Monday, 12 May 2014

Data virtualisation using the ISupportIncrementalLoading interface

Sometimes the data set an app works with is so large that it shouldn’t be stored in memory. For example, if your photo collection contains tens of thousands of photos it is not sensible to load all the photo thumbnails for display when the page loads. This is because it will require a substantial amount of memory to store the data that’s being displayed. Generally, high memory use degrades the experience for all apps on the system. In addition, the chances of a suspended app being terminated rises with the amount of memory being used by the active app. This is also true for the chances of the app being terminated when it’s inactive. In such circumstances you should implement a data virtualization strategy, where you load an initial portion of the data set into memory, and then load further data incrementally on-demand.

Incremental data virtualization is one such strategy and sequentially retrieves data. For example, a GridView that uses incremental data virtualization and contains 10,000 items could choose to retrieve only the first 20. Then the next 20 items can be retrieved as the user pans through the grid. Each time more items are retrieved the scroll bar for the grid becomes smaller. To implement this type of data virtualization you must use a collection that implements the ISupportIncrementalLoading interface. This interface defines one method and a property:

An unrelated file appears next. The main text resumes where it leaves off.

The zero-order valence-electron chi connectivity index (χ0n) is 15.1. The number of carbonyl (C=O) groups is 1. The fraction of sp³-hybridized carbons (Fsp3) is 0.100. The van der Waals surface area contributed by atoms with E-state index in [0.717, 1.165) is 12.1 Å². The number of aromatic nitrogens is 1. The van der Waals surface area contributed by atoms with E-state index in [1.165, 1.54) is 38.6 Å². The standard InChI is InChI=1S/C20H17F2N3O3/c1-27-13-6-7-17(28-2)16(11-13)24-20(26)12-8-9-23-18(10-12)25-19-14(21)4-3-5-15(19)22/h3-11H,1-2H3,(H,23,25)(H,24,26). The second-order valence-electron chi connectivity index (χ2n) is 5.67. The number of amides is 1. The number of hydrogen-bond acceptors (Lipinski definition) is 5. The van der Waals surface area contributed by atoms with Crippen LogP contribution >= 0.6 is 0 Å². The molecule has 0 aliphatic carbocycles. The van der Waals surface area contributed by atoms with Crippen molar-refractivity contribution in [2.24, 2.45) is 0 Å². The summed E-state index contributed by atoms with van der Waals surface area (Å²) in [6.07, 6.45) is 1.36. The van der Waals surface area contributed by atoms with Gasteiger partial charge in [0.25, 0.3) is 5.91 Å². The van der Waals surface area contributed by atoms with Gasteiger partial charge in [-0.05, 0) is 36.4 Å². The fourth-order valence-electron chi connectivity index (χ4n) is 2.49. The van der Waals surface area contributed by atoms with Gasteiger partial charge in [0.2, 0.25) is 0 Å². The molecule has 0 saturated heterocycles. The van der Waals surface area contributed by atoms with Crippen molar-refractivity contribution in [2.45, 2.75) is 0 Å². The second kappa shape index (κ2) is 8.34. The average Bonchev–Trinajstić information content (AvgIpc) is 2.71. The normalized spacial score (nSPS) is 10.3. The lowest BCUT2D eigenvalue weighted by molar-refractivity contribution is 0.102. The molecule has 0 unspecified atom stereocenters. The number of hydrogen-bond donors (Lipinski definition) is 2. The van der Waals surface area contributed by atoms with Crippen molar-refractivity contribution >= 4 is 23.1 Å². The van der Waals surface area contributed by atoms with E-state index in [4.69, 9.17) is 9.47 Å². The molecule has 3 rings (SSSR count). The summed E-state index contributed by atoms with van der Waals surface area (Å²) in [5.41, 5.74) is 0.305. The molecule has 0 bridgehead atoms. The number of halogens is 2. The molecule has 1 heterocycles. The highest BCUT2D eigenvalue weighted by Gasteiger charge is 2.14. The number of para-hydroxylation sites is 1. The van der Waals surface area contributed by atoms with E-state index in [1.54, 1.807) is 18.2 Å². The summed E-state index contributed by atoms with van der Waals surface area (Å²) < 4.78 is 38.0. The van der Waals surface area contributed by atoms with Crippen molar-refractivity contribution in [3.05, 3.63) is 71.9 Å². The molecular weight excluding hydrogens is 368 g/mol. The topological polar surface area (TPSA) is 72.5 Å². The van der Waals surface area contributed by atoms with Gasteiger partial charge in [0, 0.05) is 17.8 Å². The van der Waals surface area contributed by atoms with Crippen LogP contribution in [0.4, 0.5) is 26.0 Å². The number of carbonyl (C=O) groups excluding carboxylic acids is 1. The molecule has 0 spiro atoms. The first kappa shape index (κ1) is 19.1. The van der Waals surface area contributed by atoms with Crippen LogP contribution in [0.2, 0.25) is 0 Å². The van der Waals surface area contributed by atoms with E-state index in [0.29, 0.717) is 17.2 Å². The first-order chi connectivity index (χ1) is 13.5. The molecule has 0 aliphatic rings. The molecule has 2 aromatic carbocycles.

• HasMoreItems is used to determine if the collection has more items available to be retrieved.
  • LoadMoreItemsAsync is invoked every time the control that binds to the collection needs to retrieve more items for display.

By implementing this interface, if data is being displayed in a GridView, when the scroll thumb reaches the edge of the screen, after having checked the HasMoreItems property, the LoadMoreItemsAsync method is invoked to retrieve more data for display.

Implementation

In order to implement incremental loading we must have a class that inherits from the ObservableCollection<T> class, and which implements the ISupportIncrementalLoading interface. The IncrementalLoadingPhotoCollection does this.

public class IncrementalLoadingPhotoCollection : ObservableCollection<IPhoto>, ISupportIncrementalLoading
{
    public bool HasMoreItems { get; private set; }
 
    public IncrementalLoadingPhotoCollection(IRepository repository)
    {
        ...
        HasMoreItems = true;